Tuesday, June 11, 2019

#66 Lee Walls




Lee Walls played for ten seasons in the majors after being signed by the Pirates in 1951. He had some big seasons in their chain but failed to produce much with the big club and was dealt to the Cubs in 1957.

The year this card was produced was easily his best in the majors as he made the NL All-Star team and had career highs in homers, RBIs and batting average. He finished in the Top Ten of several offensive categories, including WAR.

He later toured much of the rest of the NL, playing for the Reds, Phils, and Dodgers, mostly as a fourth outfielder and pinch-hitter. He was on the Dodgers 1963 Series team but didn't get into a Series game.

He returned to baseball 15 seasons after his playing days as a coach and minor league manager. He died at 60 in 1993.

My copy is obviously off-center and sort of scuffed but, man, check out that cartoon!

Friday, June 7, 2019

#65 Von McDaniel




Longtime big leaguer Lindy McDaniel's younger brother, Von, didn't have the kind of career as his older sibling. In fact, he only enjoyed 19 games in the majors. But he certainly made a splash in that short time.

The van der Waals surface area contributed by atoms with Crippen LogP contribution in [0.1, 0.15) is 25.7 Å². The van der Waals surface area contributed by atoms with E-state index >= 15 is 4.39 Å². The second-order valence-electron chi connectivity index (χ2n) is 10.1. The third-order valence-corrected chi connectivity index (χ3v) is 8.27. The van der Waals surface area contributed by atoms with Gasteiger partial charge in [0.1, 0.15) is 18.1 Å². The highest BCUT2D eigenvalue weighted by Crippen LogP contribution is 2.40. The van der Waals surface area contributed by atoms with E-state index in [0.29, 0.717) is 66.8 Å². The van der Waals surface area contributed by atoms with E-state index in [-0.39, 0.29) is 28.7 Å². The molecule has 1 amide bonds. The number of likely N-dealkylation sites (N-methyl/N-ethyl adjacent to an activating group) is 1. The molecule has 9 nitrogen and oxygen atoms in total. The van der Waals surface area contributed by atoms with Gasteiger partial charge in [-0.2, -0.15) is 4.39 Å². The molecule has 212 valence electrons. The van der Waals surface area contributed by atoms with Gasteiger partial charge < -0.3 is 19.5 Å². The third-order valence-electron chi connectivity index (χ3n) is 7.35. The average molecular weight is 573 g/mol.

In 1957 he signed out of high school with the Cards (Lindy's team at the time) and was placed on the roster as per the bonus signee rules in effect then. After a couple of relief appearances (including a win in Ebbetts Field), he pitched a two-hit shutout to beat the Dodgers on June 21 for his first win. He went on to win seven games and helped the Cards to a second place finish. This Cardinals blog has an entertaining post describing McDaniel's rookie season.

Von developed arm issues the following spring and lost command of his pitches. After a couple of rocky outings, the Cardinals shipped him to the minors where he eventually transitioned into a third baseman (he was a pretty good hitter) but he never returned to the majors.